Stephen Thompson

There was a report done by Industry Canada, which I think I shared with your analyst, and if I haven't, I will. It was done a few years ago. You will remember that the NDP advanced a bill that would have extended the Charte de la langue française to federal undertakings in Quebec, and at the time Industry Canada did a very good study on the impacts, and looked at what was happening then.

As Geoffrey just mentioned, what Industry Canada found was that there really wouldn't be much of an impact on the banking industry. The Royal Bank of Canada has awards from the Office québecois de la langue française. So the chartered banks operate right now in Quebec voluntarily in accordance with the Charte.

How big a deal would this be to federally regulated businesses? It probably would not be much, but the idea that there would be huge economic benefits afforded to these businesses, I think, is the message. You asked how we would do this. It would be a political decision, but I would suggest that we do this not by saying, “You will conform to the Official Languages Act”, but rather by using the message that they should look at the benefits to their businesses and look at the experience of their customers if they operate in Canada's two official languages.

10:20 a.m.

Liberal

The Chair Liberal Denis Paradis

Thank you.

We'll go now to Mona Fortier.

10:20 a.m.

Ottawa—Vanier, Lib.

Mona Fortier

Good morning.

Thank you very much.

I want to start by acknowledging that your support for the francophone community in Ontario was so well received, and honestly, the fact that you acted so quickly in supporting the community is something that I, as a Franco-Ontarian, really appreciate, and I know the community also really appreciated it. So thank you for that collaboration and the fact that you were so quick on the button, as we say.

Also, I want to recognize the fact that, as a Franco-Ontarian, I understand that it's not a one-size-fits-all approach when you're trying to examine the law, to make sure that if on one side for francophones it's one thing, it should be the same for the anglophones. I understand the differences in reality.

Mr. Blaney was asking about challenges, and I think for me it's always a learning opportunity to better understand not only the challenges but the solutions that you want to propose, so we can support those in making sure we recognize in the next law the support for the anglophone community in Quebec.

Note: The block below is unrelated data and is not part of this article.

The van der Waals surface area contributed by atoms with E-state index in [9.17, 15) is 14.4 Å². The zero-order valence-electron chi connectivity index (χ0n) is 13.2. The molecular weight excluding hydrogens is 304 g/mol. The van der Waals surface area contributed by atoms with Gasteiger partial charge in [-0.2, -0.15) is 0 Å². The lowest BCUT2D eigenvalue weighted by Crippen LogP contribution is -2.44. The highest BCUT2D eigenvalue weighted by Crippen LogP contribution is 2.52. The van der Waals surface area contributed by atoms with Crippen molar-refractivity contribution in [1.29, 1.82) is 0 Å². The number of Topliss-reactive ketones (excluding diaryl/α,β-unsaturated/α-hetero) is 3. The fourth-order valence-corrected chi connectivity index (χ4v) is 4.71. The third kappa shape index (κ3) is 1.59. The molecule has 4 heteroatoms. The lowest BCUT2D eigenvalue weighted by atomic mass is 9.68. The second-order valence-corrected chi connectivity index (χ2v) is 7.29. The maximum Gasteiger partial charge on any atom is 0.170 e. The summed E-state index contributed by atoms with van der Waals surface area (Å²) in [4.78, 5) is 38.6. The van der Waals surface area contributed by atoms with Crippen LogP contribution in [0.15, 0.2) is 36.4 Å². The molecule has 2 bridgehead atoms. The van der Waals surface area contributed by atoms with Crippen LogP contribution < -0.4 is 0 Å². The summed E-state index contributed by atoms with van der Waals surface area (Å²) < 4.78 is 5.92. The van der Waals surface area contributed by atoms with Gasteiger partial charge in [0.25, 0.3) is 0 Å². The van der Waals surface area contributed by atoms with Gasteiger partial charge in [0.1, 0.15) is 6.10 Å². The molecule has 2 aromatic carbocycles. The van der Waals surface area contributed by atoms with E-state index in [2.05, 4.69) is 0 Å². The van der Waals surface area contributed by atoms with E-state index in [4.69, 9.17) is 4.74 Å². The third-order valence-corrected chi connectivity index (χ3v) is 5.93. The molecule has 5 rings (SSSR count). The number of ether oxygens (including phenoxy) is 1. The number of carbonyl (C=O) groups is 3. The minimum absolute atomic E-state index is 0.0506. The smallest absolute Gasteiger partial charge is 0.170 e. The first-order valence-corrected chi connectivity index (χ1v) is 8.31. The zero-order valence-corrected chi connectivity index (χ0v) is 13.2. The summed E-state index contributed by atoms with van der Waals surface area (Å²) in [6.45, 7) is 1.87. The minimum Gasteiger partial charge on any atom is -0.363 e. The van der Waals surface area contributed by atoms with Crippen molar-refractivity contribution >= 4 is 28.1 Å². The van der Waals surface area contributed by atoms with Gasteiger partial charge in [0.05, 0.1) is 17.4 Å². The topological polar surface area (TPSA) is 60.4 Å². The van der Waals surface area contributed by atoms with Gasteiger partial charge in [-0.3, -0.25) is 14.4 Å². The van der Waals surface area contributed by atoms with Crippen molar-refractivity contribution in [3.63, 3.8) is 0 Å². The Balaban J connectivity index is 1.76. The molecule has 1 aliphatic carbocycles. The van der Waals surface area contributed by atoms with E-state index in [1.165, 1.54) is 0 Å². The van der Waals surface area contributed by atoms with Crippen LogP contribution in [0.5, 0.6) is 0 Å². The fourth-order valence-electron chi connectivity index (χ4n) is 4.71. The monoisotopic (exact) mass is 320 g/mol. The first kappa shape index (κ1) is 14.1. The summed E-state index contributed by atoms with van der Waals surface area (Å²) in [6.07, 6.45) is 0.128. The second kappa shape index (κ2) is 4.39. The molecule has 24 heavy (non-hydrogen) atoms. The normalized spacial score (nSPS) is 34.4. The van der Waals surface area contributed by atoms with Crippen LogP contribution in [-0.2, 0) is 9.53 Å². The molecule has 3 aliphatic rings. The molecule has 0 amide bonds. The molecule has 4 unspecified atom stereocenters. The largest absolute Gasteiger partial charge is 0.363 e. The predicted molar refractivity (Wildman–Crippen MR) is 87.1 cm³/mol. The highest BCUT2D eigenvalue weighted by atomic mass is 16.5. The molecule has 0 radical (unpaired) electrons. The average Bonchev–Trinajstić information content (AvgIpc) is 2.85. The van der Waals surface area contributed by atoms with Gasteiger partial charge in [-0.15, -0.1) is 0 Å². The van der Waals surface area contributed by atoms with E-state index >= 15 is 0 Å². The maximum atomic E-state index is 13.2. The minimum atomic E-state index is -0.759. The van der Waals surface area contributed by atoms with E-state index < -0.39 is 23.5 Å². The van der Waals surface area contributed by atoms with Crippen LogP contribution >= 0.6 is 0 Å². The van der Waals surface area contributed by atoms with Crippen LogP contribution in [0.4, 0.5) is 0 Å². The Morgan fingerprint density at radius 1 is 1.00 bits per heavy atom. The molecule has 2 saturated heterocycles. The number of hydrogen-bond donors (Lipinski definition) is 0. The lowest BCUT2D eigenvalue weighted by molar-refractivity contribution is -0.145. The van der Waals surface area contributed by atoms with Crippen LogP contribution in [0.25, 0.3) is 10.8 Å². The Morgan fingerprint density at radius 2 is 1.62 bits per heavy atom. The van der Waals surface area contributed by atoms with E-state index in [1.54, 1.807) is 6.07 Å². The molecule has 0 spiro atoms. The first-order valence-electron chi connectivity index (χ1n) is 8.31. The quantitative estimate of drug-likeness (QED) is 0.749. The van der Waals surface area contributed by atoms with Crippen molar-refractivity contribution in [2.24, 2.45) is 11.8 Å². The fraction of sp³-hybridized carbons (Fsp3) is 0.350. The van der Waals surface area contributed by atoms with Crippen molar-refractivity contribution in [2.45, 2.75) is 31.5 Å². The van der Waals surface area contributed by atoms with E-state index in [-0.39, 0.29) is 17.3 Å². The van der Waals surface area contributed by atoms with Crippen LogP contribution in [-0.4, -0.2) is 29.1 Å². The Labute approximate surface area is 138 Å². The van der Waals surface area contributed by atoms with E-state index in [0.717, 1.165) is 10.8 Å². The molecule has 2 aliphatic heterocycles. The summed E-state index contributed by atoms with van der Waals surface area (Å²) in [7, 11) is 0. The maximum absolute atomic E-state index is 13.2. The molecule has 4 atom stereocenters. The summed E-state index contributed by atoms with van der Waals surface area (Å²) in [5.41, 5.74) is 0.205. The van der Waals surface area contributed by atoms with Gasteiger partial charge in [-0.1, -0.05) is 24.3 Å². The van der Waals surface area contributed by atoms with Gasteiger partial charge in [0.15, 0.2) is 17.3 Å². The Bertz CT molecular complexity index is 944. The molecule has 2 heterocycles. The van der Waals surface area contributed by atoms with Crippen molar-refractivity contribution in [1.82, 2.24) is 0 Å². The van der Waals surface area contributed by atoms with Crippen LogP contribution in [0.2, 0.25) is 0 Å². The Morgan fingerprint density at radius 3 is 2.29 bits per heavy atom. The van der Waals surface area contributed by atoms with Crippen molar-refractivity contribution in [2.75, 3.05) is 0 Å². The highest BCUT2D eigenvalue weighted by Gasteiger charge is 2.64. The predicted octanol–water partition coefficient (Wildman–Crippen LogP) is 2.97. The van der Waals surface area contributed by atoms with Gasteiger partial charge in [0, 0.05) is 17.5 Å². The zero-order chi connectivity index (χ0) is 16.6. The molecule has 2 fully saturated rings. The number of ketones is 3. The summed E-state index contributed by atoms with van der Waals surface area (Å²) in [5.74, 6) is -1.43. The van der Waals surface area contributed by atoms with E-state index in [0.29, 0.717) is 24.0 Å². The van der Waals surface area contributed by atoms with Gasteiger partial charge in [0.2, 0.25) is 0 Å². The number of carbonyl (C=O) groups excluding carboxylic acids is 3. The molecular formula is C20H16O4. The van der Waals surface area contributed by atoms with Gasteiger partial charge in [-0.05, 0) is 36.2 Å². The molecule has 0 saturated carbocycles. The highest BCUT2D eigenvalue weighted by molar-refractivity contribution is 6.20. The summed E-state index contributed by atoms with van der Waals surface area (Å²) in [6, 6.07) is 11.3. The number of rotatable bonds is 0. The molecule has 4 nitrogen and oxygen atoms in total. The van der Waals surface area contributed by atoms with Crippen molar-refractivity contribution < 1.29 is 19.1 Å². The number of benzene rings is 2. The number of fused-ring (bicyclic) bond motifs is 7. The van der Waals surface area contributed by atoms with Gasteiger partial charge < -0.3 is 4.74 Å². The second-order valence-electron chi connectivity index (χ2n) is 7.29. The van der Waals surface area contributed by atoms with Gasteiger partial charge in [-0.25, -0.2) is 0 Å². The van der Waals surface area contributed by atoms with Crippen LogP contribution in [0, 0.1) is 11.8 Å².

I understand the realities for the health services. There has to be better alignment with the transfers and with how we ensure there are some linguistic clauses with Quebec. I'm not sure how to do it, though, or how to frame it. You mentioned a couple of ideas. Do you want to maybe continue by telling us what exactly we should change in this law to support your needs?

10:20 a.m.

President, Quebec Community Groups Network

Geoffrey Chambers

If I may, I would like to start with your first point. The organized French-speaking population of Ontario is a model in terms of its capacity to make representation and provide effective leadership on its issues for the English-speaking community in Quebec.

If you go back 50 years, you might say that the English-speaking community in Quebec was better situated in regard to institutions and to its socio-economic circumstances, but as we know, English-speaking Quebeckers are less well off economically than any other linguistic group in the country now, so that's a change in the model.

Also, we're situated in a relationship with our provincial government wherein our institutions are being eroded. It may be that we had a full range of hospitals that were all built by the community 50 years ago, but now they're all bilingual hospitals that service everybody. They are good hospitals, and they are for the most part able to give good service in our language, but I say “for the most part” because there are examples where that's been eroded out of existence. The Sherbrooke Hospital, which Mr. Blaney will remember from his youth, was eliminated. It was eliminated based on a promise that the obligation to provide service in English would be transferred to the CHUS, and it wasn't. They changed the rules in the middle, and it went away.

We need to have a set of devices to address those questions. The Franco-Ontarians have developed those very devices. Their commissioner—who we are very concerned is being eliminated—is an example of a device. We would like to have somebody in Quebec who would intervene if there's a failure of service. We have no such office in Quebec.

There are many other examples I could mention, but it would take too long. I've referred mostly to provincial structures, but we would like to see the federal government take an active role in supporting those kinds of things.

To pick up on one of your other points, the federal government does provide active support, much of which is diverted and ultimately unavailable to the communities because of the lack of transparency and the lack of accountability in the transfer system now. I know the federal government is taking that position that they want to improve the way those funds flow. I know there's push-back. We would like you to know—

10:25 a.m.

Ottawa—Vanier, Lib.

Mona Fortier

Is it push-back by the province or push-back—